Urgent News Flash: Lorikeet Paralysis Syndrome Strikes Northern NSW

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Over 200 rainbow lorikeets have succumbed to a mysterious illness around Grafton in northern NSW, plunging researchers into investigation of Lorikeet Paralysis Syndrome (LPS). The past week has witnessed a surge in cases painting a distressing picture of an unfolding animal welfare crisis.

Describing the situation as dire, wildlife health and conservation expert Professor David Phalen highlights the varying degrees of paralysis displayed by affected lorikeets. Some exhibit unsteady movements, while others face complete body impairment, unable to blink or swallow. Shockingly, approximately 40% of these vibrant birds are not expected to survive this illness.

Despite the grim prognosis, a dedicated team of veterinarians and volunteers is working tirelessly to rehabilitate the affected lorikeets. RSPCA Queensland recently shared the poignant tale of four lorikeets – Mash, Chippy, Tater, and Spud. Tragically, Spud lost the battle to LPS, but the others are defying the odds. With treatments including fluids, nutrition therapy, pain relief, and eye drops, Mash, Chippy, and Tater are showing remarkable improvements, regaining the ability to perch and even self-feed.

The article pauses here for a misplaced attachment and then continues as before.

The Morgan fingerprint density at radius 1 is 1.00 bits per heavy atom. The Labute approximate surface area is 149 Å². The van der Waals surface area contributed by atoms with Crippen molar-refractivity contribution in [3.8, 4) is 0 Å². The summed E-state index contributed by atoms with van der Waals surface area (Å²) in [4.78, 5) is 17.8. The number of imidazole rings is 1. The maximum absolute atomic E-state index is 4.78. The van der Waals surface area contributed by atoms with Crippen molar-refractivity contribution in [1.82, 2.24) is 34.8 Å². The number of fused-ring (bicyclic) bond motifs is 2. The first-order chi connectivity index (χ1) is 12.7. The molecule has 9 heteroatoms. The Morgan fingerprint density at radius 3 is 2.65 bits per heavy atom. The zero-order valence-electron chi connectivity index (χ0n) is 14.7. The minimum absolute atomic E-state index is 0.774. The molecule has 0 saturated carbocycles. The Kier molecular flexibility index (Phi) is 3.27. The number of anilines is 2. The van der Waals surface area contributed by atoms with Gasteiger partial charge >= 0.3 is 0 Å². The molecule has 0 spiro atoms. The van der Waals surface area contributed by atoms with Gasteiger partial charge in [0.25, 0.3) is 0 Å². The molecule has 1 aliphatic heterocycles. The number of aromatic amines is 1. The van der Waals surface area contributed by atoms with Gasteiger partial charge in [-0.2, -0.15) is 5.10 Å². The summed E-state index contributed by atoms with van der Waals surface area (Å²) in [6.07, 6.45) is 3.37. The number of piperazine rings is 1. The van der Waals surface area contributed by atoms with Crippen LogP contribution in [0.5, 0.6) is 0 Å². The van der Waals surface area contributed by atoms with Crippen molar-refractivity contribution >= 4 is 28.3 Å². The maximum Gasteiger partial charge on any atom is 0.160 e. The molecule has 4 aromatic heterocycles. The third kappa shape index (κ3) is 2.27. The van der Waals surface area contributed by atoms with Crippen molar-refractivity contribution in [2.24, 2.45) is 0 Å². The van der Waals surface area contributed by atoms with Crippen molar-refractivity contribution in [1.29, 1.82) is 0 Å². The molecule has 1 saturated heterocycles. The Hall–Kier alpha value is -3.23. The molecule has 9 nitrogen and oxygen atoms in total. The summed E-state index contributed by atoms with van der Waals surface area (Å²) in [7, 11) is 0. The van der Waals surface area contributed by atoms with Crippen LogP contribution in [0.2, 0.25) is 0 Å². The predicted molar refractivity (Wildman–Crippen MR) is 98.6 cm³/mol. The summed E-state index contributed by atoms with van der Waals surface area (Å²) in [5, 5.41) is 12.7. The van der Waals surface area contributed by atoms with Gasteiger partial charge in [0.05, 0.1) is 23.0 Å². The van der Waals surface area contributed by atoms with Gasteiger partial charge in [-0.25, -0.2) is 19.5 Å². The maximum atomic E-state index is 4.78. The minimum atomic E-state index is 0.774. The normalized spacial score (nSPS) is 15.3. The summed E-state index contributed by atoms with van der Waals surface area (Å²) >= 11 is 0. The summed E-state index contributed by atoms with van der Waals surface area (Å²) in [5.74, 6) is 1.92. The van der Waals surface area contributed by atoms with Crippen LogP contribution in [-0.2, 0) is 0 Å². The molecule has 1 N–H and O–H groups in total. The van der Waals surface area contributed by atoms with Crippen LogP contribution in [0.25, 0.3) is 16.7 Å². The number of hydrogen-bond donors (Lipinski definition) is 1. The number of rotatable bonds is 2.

As the Lorikeet Paralysis Syndrome continues to perplex researchers, concerns arise about its potential impact on human health. While there is currently no evidence suggesting direct transmission of LPS from lorikeets to humans, zoonotic diseases – those that can be transmitted between animals and humans – warrant careful consideration. It is essential for individuals who come into close contact with lorikeets, such as pet owners, veterinarians, and wildlife rehabilitators, to practice proper hygiene and take precautionary measures.